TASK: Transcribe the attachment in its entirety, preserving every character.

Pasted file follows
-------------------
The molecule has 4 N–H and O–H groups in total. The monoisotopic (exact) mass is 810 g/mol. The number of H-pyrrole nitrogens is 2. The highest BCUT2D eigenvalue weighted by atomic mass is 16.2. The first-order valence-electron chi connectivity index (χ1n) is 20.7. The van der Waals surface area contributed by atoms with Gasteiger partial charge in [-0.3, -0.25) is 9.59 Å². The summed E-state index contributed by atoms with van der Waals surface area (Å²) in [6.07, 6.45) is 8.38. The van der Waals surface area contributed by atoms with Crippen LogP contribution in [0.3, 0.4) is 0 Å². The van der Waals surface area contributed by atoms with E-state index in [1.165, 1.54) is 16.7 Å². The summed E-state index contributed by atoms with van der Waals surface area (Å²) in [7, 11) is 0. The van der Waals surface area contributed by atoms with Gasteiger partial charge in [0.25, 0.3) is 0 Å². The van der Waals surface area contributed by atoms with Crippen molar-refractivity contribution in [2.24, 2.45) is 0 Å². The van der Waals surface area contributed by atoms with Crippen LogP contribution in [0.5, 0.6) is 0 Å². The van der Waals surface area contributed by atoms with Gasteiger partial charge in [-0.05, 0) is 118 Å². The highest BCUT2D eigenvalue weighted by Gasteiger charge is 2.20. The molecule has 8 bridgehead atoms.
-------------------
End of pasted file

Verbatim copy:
The molecule has 4 N–H and O–H groups in total. The monoisotopic (exact) mass is 810 g/mol. The number of H-pyrrole nitrogens is 2. The highest BCUT2D eigenvalue weighted by atomic mass is 16.2. The first-order valence-electron chi connectivity index (χ1n) is 20.7. The van der Waals surface area contributed by atoms with Gasteiger partial charge in [-0.3, -0.25) is 9.59 Å². The summed E-state index contributed by atoms with van der Waals surface area (Å²) in [6.07, 6.45) is 8.38. The van der Waals surface area contributed by atoms with Crippen LogP contribution in [0.3, 0.4) is 0 Å². The van der Waals surface area contributed by atoms with E-state index in [1.165, 1.54) is 16.7 Å². The summed E-state index contributed by atoms with van der Waals surface area (Å²) in [7, 11) is 0. The van der Waals surface area contributed by atoms with Gasteiger partial charge in [0.25, 0.3) is 0 Å². The van der Waals surface area contributed by atoms with Crippen molar-refractivity contribution in [2.24, 2.45) is 0 Å². The van der Waals surface area contributed by atoms with Crippen LogP contribution in [0.5, 0.6) is 0 Å². The van der Waals surface area contributed by atoms with Gasteiger partial charge in [-0.05, 0) is 118 Å². The highest BCUT2D eigenvalue weighted by Gasteiger charge is 2.20. The molecule has 8 bridgehead atoms.